He continued to move away from us, went under the fence as he walked away and with nothing but open ground between us, we had to wait for the gobbler and hens to disappear in a low spot in the alfalfa field.
It looked like this would be another one of those days, where we would see gobblers, but couldn’t get to them.
We hashed it over, trying to figure how we could move over 200 yards of open ground without being seen. The only option would be when the birds moved down into a low spot in the field and then low crawling through the alfalfa to get within shotgun range. At my age, low crawling isn’t something I enjoy, in fact, I didn’t enjoy it when I was younger in the Army in Viet Nam.
The crawl through the alfalfa wouldn’t be all that tough if we weren’t lugging all the extra gear, but desperate times call for desperate methods. With Josh leading the way using his turkey fan to hide himself and the camera, with the hen decoy out in front of me, we being the slow crawl trying to get close enough to use the fan and decoy to bribe the gobbler away from his harem.
Slowly but surely, we would gaining a few yards in their direction, where we would glass the area ahead of us and then crawl again. We were both sure it would be a matter of minutes before the gobbler or one of his hens spotted us.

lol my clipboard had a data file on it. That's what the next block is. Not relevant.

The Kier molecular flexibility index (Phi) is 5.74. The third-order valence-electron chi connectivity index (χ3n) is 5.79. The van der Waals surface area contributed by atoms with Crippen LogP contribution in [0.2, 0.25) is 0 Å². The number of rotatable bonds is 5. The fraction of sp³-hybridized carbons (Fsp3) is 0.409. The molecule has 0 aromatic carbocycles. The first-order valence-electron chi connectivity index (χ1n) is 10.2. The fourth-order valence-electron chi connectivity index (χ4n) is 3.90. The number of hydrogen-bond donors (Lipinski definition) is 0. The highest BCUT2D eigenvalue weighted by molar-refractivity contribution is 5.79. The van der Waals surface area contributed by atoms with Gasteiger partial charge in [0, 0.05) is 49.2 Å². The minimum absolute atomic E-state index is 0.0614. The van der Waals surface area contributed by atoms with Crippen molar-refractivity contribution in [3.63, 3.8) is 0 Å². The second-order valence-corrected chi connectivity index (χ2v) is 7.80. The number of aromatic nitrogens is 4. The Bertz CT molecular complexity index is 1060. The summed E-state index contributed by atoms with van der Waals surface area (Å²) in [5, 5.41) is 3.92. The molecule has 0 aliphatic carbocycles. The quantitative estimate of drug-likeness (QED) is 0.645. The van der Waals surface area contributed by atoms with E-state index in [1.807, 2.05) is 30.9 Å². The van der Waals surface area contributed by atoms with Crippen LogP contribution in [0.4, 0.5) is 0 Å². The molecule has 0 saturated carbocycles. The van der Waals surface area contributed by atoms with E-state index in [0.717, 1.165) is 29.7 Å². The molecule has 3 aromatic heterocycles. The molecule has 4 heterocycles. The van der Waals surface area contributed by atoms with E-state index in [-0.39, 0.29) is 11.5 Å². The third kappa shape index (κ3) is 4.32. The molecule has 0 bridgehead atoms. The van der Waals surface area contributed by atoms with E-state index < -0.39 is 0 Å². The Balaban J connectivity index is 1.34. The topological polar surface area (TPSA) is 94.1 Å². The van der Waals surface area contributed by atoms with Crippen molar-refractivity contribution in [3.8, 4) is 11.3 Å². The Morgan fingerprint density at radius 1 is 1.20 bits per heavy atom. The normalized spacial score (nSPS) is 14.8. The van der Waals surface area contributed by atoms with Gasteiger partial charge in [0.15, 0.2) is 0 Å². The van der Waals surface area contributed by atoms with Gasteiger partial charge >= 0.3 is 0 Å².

Finally reaching the ridge line above the swale the turkeys were in, Josh stuck his fan in the ground, with my decoy setting right beside it, while I lay flat on the ground, my shotgun in front, protruding just under the decoys body.
Well, it was now or never as I made a soft yelp and purr with my diaphragm call, as before, nothing, dead silence, then Josh indicated, “He’s coming”. I spotted one bird off to our left, but it appeared as if he wasn’t the least bit interested.
Then it appeared, the top of a gobblers fan straight out in front of us as a big mature gobbler came in silently, moving closer with each step, his eyes glued on the decoy in front of me.
This was it, the last shot I had at filling my second 2016 tag and it was down to almost the last hour. I raised my shotgun, took aim, and gave a warning putt, with the gobbler came out of full strut, bringing his head up as he looked for the danger, I pulled the trigger, sending the Hornady Turkey six shot his way. The bird reared backwards wings flapping as he bounced around on the ground.
I was up quickly, making my way out towards the bird as Josh said, “you have got to be kidding me, I would have never bet that would have worked”. It was hard to believe that two hunters could belly crawl a good two hundred yards through newly planted short growth alfalfa to get to the bird, draw it away from his harem and put him down that late in the game.
To both of our surprise, it had worked, with the footage in the can and the tag on the bird as our last day of the season, down to the wire, our spring turkey hunting came to a close.